Graham Reid | | 1 min read
This hot'n'cool young trumpeter -- originally from Kobe, Japan but latterly of Berklee then the New School for Jazz and Contemporary Music in Manhattan -- came to attention when he appeared on albums by vocalist Jose James on the urban Brownswood label.
James, also now signed to Blue Note, produces this label debut for Kuroda and as on previous outings the trumpeter and producer walk the line between slow jazz grooves and subtle hip-hop beats with a gentle addition of lightweight street funk.
Aside from a version of Roy Ayers' Everybody Loves the Sunshine (on which James makes a smooth guest appearance) and Ayers' Green and Gold, the material here is all penned by Kuroda and essayed by his small band, including one piece daringly entitled Afro Blues.
But far being a nod to Coltrane, it is a lively percussive and Afro-centred tune (which features the exceptional guitar work of Lionel Loueke from Herbie Hancock's touring band, see concert review here). It is an acknowledgment of Akoya, the Brooklyn Afrobeat band in which the trumpeter also plays. As much as showcasing the trumpeter's attenuated lines, it is also something of a workout for Kris Bowers on Rhodes.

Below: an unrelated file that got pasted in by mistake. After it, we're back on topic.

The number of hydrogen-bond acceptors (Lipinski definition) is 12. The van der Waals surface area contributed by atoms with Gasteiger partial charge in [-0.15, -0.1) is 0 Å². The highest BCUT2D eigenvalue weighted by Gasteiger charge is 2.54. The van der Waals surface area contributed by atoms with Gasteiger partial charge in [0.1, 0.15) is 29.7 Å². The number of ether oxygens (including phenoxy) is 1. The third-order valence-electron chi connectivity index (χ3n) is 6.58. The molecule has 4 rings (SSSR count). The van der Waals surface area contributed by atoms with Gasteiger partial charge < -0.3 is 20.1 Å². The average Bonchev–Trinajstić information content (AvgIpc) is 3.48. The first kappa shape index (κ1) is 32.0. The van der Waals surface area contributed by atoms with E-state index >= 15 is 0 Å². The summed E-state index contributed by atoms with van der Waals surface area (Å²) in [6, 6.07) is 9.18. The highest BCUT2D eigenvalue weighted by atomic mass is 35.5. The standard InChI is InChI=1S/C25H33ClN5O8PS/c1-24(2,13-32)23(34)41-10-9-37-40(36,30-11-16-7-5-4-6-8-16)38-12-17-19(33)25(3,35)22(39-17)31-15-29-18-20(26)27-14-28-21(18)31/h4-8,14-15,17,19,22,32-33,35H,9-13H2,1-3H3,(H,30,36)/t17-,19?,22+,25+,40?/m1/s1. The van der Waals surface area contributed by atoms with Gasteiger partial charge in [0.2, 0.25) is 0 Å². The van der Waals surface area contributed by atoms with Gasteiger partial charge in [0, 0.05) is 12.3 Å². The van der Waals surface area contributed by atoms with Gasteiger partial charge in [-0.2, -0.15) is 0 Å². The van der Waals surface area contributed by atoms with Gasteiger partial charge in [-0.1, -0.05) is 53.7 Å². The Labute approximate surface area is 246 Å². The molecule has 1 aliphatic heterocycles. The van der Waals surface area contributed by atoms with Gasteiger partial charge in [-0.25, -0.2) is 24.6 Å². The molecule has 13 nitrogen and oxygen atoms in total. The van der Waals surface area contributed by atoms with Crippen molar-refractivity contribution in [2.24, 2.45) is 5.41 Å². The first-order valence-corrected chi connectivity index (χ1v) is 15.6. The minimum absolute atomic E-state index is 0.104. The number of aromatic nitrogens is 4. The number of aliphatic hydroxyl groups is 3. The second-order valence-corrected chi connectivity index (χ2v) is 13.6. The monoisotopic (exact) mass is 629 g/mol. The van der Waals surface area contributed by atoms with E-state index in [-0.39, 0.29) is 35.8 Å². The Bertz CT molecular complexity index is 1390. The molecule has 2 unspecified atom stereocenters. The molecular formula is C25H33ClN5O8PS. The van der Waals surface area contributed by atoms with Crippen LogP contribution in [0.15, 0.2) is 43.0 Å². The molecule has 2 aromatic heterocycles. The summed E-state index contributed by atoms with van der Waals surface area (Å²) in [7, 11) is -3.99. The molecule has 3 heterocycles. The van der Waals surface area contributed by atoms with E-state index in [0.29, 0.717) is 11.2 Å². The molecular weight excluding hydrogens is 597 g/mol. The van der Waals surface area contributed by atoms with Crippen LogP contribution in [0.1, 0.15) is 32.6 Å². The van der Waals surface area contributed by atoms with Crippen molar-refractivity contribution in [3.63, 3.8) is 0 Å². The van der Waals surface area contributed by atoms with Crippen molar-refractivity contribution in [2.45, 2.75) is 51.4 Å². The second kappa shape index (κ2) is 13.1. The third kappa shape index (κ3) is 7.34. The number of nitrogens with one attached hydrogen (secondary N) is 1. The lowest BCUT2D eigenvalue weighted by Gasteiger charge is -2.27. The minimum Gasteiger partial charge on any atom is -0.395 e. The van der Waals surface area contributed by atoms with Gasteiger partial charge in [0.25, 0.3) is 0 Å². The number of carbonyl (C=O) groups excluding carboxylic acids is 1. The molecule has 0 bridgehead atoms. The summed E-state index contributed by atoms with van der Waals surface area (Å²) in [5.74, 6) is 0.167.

Elsewhere Piri Piri works from a skeletal beat and a very simple head into fusion-lite and an uneventful solo (the least interesting track) and better comes on the slow version of Green and Gold which allows for a mellow but thoughtful interpretation where Kuroda takes his time to tease out a subtle solo.
Equally thoughtful is the ballad Sometime Somewhere Somehow where he shifts onto flugelhorn alongside the trombone of Corey King (whose contributions here are worth paying attention to). Again Bowers brings home a gentle and considered solo.
As a major label debut this has the advantage of great timing -- it is Blue Note's 75th anniversary so the label is getting some attention for its new releases and reissues -- but you can't help feel that in places here Kuroda has pulled a few punches in favour of politeness.
Certainly a name to keep watching out for though.
For more on Blue Note artists old and new, the reissue programme and the art of the album covers start your reading here.